30th June, 2009
From Amnesty USA (via twitter):
The Israeli navy intercepted, boarded, and took control of a Greek cargo ship carrying foreign peace activists, including former US congresswoman Cynthia McKinney and Nobel prize winner Mairead Maguire. Their ship was carrying humanitarian aid cargo for the residents of Gaza.
Right, a quick report from Friday’s even at City Circle, where I was talking with Salma Yaqoob from Respect and Fiyaz Mughal (Libdem Cllr and from Faith Matters).
I started by pointing out that I was not going to play to the gallery. I knew Salma would do that anyway and frankly I prefer to put counter-arguments to an audience than try and appeal to them. In other words I hadn’t gone there to make friends.
I said there were three strands to tackling the BNP:
1) Continual demonisation and pointing out their past and present activities
2) Organising and mobilising against them – urged people to volunteer for Hope Not Hate.
3) Taking on the issue of identity and culture that the BNP use to win votes.
After mentioning first and second briefly I went on to focus on the third. I said the rise of the BNP was not merely down to economic inequality and lack of social housing, though that was also an integral issue. It is also down to the fact that an increasing number of white people that they have nothing in common with ethnic minorities. Much of this discomfort is down to immigration and globalisation and movement of peoples – but nevertheless it is a problem of a lack of a shared identity.
29th June, 2009
I was, a couple of days ago, going to write an annoyed blog post condeming Prez. Barack Obama for not saying anything about the military coup against the president of Honduras. It’s the most pressing matter in the world I’m sure you’ll agree. I bet John Pilger was angrily sharpening up a column for the New Statesman calling him an Uncle Tom again. Anyway, Obama has now spoken out and said the coup was illegal. Phew! That saved me from criticising Obama and no doubt killed a few ‘No Change President‘ headlines.
BBC News reports today:
Neil Lewington, 43, had developed a bomb factory at his parents’ home in Reading, Berkshire, targeting those he thought “non-British”, jurors heard. The Old Bailey heard he was carrying bomb parts when arrested at Lowestoft, Suffolk, after abusing a conductor.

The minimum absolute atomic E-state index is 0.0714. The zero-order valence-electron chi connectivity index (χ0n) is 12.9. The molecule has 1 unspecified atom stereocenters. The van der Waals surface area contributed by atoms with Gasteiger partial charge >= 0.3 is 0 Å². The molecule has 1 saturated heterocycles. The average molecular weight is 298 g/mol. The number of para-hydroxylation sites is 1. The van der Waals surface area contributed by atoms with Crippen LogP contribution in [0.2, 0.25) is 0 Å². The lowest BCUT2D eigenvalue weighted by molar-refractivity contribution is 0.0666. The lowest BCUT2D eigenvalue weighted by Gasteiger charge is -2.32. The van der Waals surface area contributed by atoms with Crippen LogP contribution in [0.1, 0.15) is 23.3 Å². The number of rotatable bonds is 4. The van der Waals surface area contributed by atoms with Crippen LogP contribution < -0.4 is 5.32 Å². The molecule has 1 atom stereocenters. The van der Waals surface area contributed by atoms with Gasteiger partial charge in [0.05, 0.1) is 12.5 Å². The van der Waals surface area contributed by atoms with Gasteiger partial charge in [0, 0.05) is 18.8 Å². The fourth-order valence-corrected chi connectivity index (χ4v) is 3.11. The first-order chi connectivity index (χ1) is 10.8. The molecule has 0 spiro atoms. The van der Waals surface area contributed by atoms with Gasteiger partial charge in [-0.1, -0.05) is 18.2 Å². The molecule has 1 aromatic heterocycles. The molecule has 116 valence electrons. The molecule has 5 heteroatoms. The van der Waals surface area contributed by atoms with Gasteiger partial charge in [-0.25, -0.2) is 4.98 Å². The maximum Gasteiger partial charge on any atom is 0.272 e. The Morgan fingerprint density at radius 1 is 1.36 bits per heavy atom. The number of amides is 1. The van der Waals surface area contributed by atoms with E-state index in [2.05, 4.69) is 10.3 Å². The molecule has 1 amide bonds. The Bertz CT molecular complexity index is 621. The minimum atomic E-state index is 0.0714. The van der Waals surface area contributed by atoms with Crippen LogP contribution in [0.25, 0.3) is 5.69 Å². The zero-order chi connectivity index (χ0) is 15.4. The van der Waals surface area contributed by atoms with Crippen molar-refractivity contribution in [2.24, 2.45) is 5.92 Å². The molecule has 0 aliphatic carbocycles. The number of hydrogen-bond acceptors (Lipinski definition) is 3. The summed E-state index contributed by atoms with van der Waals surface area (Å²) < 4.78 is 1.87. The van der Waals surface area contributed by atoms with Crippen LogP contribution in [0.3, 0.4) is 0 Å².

Later searches of Mr Lewington’s home revealed a notebook entitled “Waffen SS UK members’ handbook” which contained drawings of electronics and chemical mixtures, jurors were told. “In addition to all of that the police discovered evidence that the defendant sympathised with and quite clearly adhered to white supremacist and racist views,” said Mr Altman
I wonder where he got the idea that non-white people in the country were non-British? Bizarrely enough, this is not big enough news to splash on front pages either.
28th June, 2009
But really, just because Michael Jackson said that when he was alive doesn’t mean we have to believe him right? The New York Times reports today:
Jamie Foxx, the host of the Black Entertainment Television music awards, was unequivocal on Sunday night. â€œWe want to celebrate this black man,â€ Mr. Foxx said of Michael Jackson. â€œHe belongs to us and we shared him with everybody else.â€
Mr. Jackson was to music what Michael Jordan was to sports and Barack Obama to politics â€” a towering figure with crossover appeal, even if in life some of Mr. Jacksonâ€™s black fans wondered if he was as proud of his race as his race was of him. But since his death on Thursday, many African-Americans have embraced Mr. Jackson without ambivalence. In scores of interviews across the country over the weekend, few expressed the kind of resentment some once had for his strangeness, his changing appearance, his distance from the cherubic Michael of the Jackson 5.
I can understand the sentiment behind this – Michael Jackson was the first big black icon. So naturally African Americans feel a sense of ownership. But there is a danger here isn’t there? If every black person represents or belongs to the community then you end up defending the bad (OJ, Mike Tyson) along with trying to claim the good (MJ).
This happens a lot in the UK too. For the longest time, in the national newspapers, if one Muslim or black person did something bad then it was seen as representative of the entire ‘community’. Taking that cue from the papers – the same people end up trying to police everyone and condemning anyone from their community who steps out of line as bad.
I think it’s time to kill this attitude. Even the words ‘community’ or ‘communities’ should be banned. Who says white people belong ‘to communities’? And yet you see journalists now refer to minorities as belonging to ‘communities’ instead of one community. That’s not really an improvement is it. They should use ‘families’ or refer to them as individuals.